Many midlevel educational institutions now offer degrees online and via “distance learning.” While online courses can be an excellent way for students to learn and achieve degrees in other fields, in healthcare (which requires direct patient contact, and large amounts of it) no learning module or simulated virtual patient can or will take the place of live interactions with patients.  Furthermore, the benefits of a full education in the healthcare field (i.e. learning in class) allows individuals to collaborate, identify new ideas and use teamwork to solve problems.  No email exchange can take the place of learning from industry leading doctors as medical students do during their medical education.

    In acts that appear to validate the concerns of doctors, nurses, pharmacists and patients, midlevel "residency" and "fellowship" programs have begun to sprout across the country.  This appears to be acknowledgement of the fact that many midlevels are unprepared to care for patients when they complete their cursory training.  These are not medical residency or medical fellowship programs and the rigorousness of this training is incomparable to that which doctors undergo.  Even with this attempt at preparing midlevels, we have concerns that this may be yet another step in giving them a false sense of confidence.  As surely as one would not use a Band-Aid (manufactured by Johnson & Johnson) for a hemorrhage, extra training on a flawed foundation does not address the underlying issue; it simply attempts to mask it.  Even with additional training, many feel (and observe) midlevels still won’t (and don't) have the training and education required of doctors.

    This additional training is optional.

    “Many doctors and informed patients view these midlevel educational institutions
    as nothing more than diploma mills based on the clinical decisions they
    have seen midlevels make and as a result of the necessity to provide
    additional medical care as a result of medical errors caused by midlevels.”


  • Hospitals and Healthcare Systems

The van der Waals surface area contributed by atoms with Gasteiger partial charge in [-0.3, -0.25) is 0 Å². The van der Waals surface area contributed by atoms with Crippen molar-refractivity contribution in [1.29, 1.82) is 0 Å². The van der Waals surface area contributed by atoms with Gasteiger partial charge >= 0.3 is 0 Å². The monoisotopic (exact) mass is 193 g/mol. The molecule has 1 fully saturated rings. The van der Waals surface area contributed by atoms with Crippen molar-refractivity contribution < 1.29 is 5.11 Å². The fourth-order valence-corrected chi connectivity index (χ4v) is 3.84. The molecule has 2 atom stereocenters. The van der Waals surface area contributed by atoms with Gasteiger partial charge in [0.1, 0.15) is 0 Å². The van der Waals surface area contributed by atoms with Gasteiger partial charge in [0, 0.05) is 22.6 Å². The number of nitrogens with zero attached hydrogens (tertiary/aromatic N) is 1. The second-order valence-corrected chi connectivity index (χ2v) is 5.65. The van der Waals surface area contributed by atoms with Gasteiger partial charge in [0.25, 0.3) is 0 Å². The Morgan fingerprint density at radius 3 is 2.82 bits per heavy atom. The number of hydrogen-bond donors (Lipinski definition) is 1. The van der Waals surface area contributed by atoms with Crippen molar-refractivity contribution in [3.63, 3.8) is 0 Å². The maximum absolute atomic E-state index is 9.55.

In an effort to further boost their profits, many hospitals and healthcare systems are laying off doctors and hiring more midlevels. Just as troubling is the fact that (if they do not layoff a doctor) they give the doctor no choice but to risk his or her medical license by requiring them to supervise a midlevel and assume the risk (as their supervising doctor) of being drawn into a lawsuit due to a missed diagnosis or mistreatment by a midlevel. Hospitals and healthcare systems are ruthless businesses that gamble on the potential harm to patients, the likelihood of patients discovering harm and the likelihood lawsuits would be filed by the patients if they should discover harm (risk assessment). Hospitals and healthcare systems like to play the game of “white coat bait and switch” since most patients assume that every individual wearing a white coat is a doctor. This unfortunately is not the case, as many midlevels will either claim to be a doctor, not correct the patient when he or she assumes the midlevel is a doctor (or refers to them as one) or fault the patient for assuming they are a doctor (since they usually dress like one) but for not looking at their identification badge with small print (which (if accurate) should identify the midlevel as not being a doctor).  In fact, many midlevels will aggressively blame patients and family members for these "misunderstandings."  To many midlevels, these are passive measures and justifiable defenses for confusion that has been caused and enabled (either covertly, overtly or through neglect) by hospital administrators.  One should not be deceived by the rosy marketing of patient care and community involvement touted by hospitals and healthcare systems. These institutions are usually ruled with an iron fist by M.B.A.s, M.H.A.s and/or administrators who have little experience in (or concern of) direct patient care. Their primary concern, by a large margin, is profits.  There are instances where patient safety concerns raised by doctors regarding care provided by midlevels do not conform to their business model.  In many of these instances, they will accuse doctors of being "disrespectful."  There have even been instances of retaliation against doctors for raising these concerns.  This is the hidden philosophy of many administrators:  Profits before patients.  By imposing midlevels upon the medical profession, hospital administrators have contributed to the lowest morale and highest level of burnout of doctors in history.